While such retrospective and retroactive interpretations can be instructive, they may also obstruct our access to the authors’ initial intentions, conceptual frameworks and analytical processes, as well as their approaches to writing and recording. And yet these reveal a great deal about the anthropological knowledge formed during this period before both the widespread adoption of academic anthropology and the decolonizations of the 1960s. In particular, the anthropological quality of Facing Mount Kenya, too often seen as falling victim to functionalist idealization, emerges more clearly when such an approach is adopted. Here, these texts will be considered for what they say or reveal about ethnologists in the colonial situation and the anthropology produced during these years.
A point of method should first be explained. The trajectory of Facing Mount Kenya can be broken down into three easily identifiable stages: firstly, the completion of a master’s degree in anthropology by Johnstone Kenyatta – a Kikuyu former municipal employee, sent to London by a tribal association (the Kikuyu Central Association, or KCA) to protect its people’s land interests. Written at the London School of Economics under the direction of B. Malinowski, Kenyatta’s thesis did not attract much interest when first published. The second stage, that of fame, came much later, in direct connection with the decolonization crisis. As author and as leader of the independence movement, Jomo the ‘Burning Spear’ became world famous and Facing Mount Kenya an unprecedented success, coinciding as it did with the growing popularity of anthropology which was entering something of a golden age. From the 1990s onwards, Facing Mount Kenya took on its third (but by no means last) life when, through a confused association with the excessive hegemony of the Kikuyu in Kenya, it became the book of national discord. This, in short, is the strange fate of this master’s thesis written in the 1930s by a British colonial subject essentially practising ‘anthropology (almost) at home’.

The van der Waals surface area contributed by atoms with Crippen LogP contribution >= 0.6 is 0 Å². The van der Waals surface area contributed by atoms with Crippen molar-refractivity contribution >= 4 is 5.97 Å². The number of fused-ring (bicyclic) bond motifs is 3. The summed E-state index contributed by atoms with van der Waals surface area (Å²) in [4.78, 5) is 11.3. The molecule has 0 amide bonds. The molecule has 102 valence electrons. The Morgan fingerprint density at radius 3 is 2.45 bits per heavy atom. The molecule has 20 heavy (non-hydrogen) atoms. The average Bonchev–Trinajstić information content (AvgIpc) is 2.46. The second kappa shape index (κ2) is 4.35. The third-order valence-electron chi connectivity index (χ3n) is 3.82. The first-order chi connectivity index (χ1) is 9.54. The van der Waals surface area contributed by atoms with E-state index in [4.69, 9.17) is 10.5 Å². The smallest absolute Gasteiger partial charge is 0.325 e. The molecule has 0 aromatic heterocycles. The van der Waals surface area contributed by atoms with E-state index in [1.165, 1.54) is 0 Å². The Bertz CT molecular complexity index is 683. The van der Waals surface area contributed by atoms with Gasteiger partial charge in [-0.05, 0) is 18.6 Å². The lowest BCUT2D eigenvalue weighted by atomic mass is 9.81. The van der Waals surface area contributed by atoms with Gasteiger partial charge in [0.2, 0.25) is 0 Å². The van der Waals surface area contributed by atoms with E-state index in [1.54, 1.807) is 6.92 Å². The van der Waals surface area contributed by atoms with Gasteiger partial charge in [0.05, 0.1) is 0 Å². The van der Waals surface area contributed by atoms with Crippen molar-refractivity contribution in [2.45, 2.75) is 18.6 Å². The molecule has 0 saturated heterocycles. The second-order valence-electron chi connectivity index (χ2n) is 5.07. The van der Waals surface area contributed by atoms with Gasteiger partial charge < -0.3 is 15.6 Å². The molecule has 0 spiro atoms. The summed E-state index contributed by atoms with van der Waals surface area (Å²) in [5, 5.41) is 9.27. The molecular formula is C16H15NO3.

This article examines these ghostly doubles of Facing Mount Kenya from a synchronic perspective, during a period of time interrupted by the Mau Mau crisis – a point of historical rupture and source of interpretative interference that must be addressed. We will focus here on the production conditions of these texts, on their authors as individuals, and on the dissemination and reception of their works. But, beyond this, we must also seek an understanding of their respective positions and interlinkages. How are we to address this intertextuality, which does not yet seem to have been accounted for by the sociology of literature (Sapiro 2014)?